In the hills of Turkey, along the Black Sea coast, there are a friendly and welcoming people with their own language that you may have never heard of, the Laz people.
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We’ve found the best accommodations in Turkey can be found on the Booking.com website.
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*Best of Istanbul Day Tour ($64)
*Hot Air Balloon Flight over the Fairy Chimneys of Cappadocia ($115)
Descendants of the Colchis, who you may know from Jason and the Argonauts, the Laz people now live primarily in southern Georgia and northern Turkey. They wear their scarves different than other places, so it is easy to see who they are from a distance.
When you get closer, you may also notice that they speak their own language as well. Unfortunately, like many old languages that are not allowed to be spoken in schools and is not the language of the country, it is getting more and more lost. Some of the younger people do not even speak it anymore. UNESCO has recognized Laz as a language in jeopardy.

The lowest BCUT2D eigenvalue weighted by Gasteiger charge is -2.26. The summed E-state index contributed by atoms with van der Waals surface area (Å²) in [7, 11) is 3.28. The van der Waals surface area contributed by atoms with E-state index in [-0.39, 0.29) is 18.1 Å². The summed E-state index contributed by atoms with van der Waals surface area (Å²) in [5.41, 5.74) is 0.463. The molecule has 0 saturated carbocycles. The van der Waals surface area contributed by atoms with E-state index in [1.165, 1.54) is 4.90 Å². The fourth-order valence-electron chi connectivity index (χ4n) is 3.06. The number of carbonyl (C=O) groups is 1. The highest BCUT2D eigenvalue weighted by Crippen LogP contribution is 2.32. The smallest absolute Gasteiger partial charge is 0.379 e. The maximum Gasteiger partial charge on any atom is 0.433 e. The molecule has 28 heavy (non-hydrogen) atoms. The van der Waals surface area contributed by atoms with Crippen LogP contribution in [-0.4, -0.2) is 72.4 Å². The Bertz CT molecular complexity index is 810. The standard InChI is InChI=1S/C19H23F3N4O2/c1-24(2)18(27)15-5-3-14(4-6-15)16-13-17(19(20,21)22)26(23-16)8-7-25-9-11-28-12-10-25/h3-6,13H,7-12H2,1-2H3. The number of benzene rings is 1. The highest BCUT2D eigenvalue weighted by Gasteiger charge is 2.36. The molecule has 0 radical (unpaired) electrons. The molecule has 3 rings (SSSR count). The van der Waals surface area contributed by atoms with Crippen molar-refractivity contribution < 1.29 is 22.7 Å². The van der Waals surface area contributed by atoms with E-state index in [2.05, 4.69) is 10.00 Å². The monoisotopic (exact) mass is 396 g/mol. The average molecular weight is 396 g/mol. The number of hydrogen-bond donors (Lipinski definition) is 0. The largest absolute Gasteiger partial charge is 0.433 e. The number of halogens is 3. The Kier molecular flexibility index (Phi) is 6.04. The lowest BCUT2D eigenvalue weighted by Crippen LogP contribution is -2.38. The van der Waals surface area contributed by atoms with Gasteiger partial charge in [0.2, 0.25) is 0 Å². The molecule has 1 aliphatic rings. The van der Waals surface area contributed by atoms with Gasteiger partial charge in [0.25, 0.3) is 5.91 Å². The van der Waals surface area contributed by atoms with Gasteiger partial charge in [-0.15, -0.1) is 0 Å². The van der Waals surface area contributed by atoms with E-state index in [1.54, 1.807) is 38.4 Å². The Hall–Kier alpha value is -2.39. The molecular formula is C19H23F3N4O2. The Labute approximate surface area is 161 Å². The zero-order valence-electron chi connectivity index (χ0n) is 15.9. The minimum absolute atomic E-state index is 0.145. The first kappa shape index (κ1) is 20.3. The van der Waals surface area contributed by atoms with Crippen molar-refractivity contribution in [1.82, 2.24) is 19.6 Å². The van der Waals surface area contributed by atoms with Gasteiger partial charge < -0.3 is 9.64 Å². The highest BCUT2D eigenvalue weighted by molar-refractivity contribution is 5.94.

In Turkey, the Laz are mostly located in a few cities such as Rize, Hemşin, Çanlihemşin, Çayeli, and smaller villages located in the Kaçkar mountains such as Ayder. They are noted for their striking blue eyes, their colorful textiles, baskets, the Horon dance and music. Not unlike the Scots they play a Turkish bagpipe called the Tulum.
We visited Ayder, a small town in this region on a Sunday afternoon in the summer, and what a great time we had. Laz people from all around go there to just catch up with friends and relatives, have a picnic on the mountainside, and dance the Horon. We joined in and danced, and danced, and danced.
The best time to visit any of this region is in the summer, and you can often spot the Laz coming down from the hills on market days to shop and sell their handmade wares. Rize has a great market on Thursdays, and one of the sports that is showcased in the Kaçkar Mountains is bullfighting. There is a bullfighting festival in Artvin the first few days of July each year that you can attend.
This entire region, the Black Sea and Kaçkar Mountains, are not overly visited by foreign tourists, and it is one of my favorite parts of Turkey. If you have the chance to go, please take it.
Have you been to the northeastern part of the Black Sea in Turkey? What did you see and do?
Author Bio: Corinne Vail is a travel photographer, food lover, and a perpetual traveler who has been travel writing for over 14 years. For many years she lived overseas in Germany, Japan, Turkey, South Korea, and the Netherlands teaching the children of the US. military. She’s visited over 90 countries, and she’s not stopping anytime soon.